“And we won’t find a lot of [good opportunities to buy businesses]. But in the stock market you will. The stock market will present you opportunities. In stock market auction markets crazy things will happen. A technical glitch can cause flash crash and doesn’t affect the biz at all. You will see opportunities in the stock market that you will never see in business market. But we really like buying businesses to hold and keep. We like buying stocks as well.”

DaVita may also be too expensive for Buffett to consider purchasing in full, if he could. At his shareholder meeting he objected to the suggestion that he pays fancier multiples for businesses than in the past, noting that he paid 20 times earnings for GE (NYSE:GE), which was higher than he wanted. DaVita, by contrast, is trading for 27.4 times earnings, which is near an all-time high multiple.


Though Berkshire cannot buy all of DaVita, Weschler is taking a major stake in the same kind of business Buffett is known for: a quality company that is simple to understand (dialysis for kidney patients) with strong free cash flow generation and growing earnings and revenue, as seen below:


To see more of Buffett, Weschler and second portfolio manager Todd Combs’ stocks, go to the portfolio here.

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Rating: 3.6/5 (14 votes)


Luishernadez premium member - 4 years ago
I was just checking on DaVita's numbers, updating them after the acquisition of HealthCare Partners (and the name change of the company) and I estimate that the FY 2013 FCF will be around $815 million (that is after substracting the 16% share of the minority interest and assuming 4,5% interest rate and 35% income tax).

Therefore, at $115 a share ($12,1 billion mkt cap), the P/FCF is around 14,8x which doesn't look so bad, specially if the DaVita can grow its FCF/share at around 10%-15% over the next 5 to 10 years.

Any thoughts?

Luis Hernandez
Vgm - 4 years ago    Report SPAM
The article asks: Will Berkshire buy the whole of DaVita?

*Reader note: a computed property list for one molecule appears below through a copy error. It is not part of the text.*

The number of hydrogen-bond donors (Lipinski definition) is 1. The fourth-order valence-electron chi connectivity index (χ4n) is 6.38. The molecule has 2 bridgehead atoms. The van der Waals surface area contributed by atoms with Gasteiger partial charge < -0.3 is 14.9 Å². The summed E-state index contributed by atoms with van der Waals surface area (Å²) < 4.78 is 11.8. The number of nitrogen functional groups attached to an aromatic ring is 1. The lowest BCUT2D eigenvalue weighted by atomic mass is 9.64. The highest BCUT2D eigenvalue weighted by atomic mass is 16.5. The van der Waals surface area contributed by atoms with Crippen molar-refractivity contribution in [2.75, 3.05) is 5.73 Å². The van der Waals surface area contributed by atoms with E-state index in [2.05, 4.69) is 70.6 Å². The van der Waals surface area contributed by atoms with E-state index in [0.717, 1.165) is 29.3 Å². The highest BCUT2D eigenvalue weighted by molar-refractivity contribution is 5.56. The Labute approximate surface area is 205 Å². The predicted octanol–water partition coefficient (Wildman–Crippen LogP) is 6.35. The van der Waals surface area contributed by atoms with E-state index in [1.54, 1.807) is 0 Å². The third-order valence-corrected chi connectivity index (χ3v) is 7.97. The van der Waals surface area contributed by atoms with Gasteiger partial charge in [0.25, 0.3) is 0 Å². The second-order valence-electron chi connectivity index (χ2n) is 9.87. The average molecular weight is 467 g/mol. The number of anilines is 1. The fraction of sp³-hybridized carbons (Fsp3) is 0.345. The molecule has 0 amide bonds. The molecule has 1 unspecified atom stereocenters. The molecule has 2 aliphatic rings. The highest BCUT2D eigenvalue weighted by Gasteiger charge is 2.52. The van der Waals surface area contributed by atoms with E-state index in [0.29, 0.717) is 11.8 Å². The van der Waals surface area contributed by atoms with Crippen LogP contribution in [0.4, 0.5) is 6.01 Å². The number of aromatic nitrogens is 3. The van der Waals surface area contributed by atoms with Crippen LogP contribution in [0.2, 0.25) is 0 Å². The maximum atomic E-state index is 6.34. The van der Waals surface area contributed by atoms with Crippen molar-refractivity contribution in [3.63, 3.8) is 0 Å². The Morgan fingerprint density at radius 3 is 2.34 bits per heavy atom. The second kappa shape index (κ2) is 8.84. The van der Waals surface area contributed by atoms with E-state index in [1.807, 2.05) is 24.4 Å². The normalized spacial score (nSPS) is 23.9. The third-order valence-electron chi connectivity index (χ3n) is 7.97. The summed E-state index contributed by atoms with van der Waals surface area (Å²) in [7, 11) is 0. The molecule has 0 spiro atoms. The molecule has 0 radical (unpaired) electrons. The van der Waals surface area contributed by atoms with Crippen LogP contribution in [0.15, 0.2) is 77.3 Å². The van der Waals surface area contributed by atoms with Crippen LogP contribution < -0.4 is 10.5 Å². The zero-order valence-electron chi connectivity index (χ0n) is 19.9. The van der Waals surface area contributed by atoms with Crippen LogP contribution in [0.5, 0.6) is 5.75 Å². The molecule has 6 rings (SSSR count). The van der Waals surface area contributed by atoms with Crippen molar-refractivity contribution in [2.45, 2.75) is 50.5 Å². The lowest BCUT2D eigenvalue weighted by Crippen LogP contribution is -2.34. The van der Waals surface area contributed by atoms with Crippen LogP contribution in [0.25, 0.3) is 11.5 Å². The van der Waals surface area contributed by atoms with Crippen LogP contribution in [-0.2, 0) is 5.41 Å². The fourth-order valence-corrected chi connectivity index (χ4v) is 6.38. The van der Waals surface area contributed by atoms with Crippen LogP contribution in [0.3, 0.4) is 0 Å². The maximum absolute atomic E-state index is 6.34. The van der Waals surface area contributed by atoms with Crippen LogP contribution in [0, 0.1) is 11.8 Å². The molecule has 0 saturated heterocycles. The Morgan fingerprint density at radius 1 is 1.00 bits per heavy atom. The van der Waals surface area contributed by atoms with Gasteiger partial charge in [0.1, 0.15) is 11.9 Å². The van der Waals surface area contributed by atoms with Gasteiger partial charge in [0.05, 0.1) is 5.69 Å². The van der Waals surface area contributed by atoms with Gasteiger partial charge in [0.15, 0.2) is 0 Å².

I thought Berkshire had entered a standstill agreement with DaVita to limit purchase to a maximum of 25%.

Rob24601 - 4 years ago    Report SPAM
The 27.4 multiple is misleading for a couple of reasons. First, Davita set aside $300 million in Q1 2013 for a loss contingency reserve related to potential litigation settlements. This was a one-time charge to establish the reserve and won't occur in quarters going forward.

Second, the trailing twelve month EPS number doesn't include a full year of Healthcare Partners income. This would add a significant amount to DVA's bottom line. 2013 EPS is projected to come in around $7.51, so the PE ratio on that figure is more in the 15-16 range, and that's a more accurate estimate in my opinion. Or you could use a prof-forma of last year's DVA and Healthcare partners income statements to come at a more accurate number.

Sometimes there is more than meets the eye to a PE ratio and it helps to dive into the numbers. Another example currently is Express Scripts. The company appears to have a sky-high PE ratio, but when you adjust for a full year of the newly acquired company and calculate owner earnings (the number Buffett actually recommends, not cash flow or EBITDA), you get a much more accurate picture of the company's economic reality.
Rob24601 - 4 years ago    Report SPAM
Also, to VGM's comment a standstill agreement doesn't mean Berkshire can't purchase all of Davita, it just means they can't purchase >25% of the company on the open market and have to negotiate with management before acquiring a bigger stake in the company or acquiring it in full.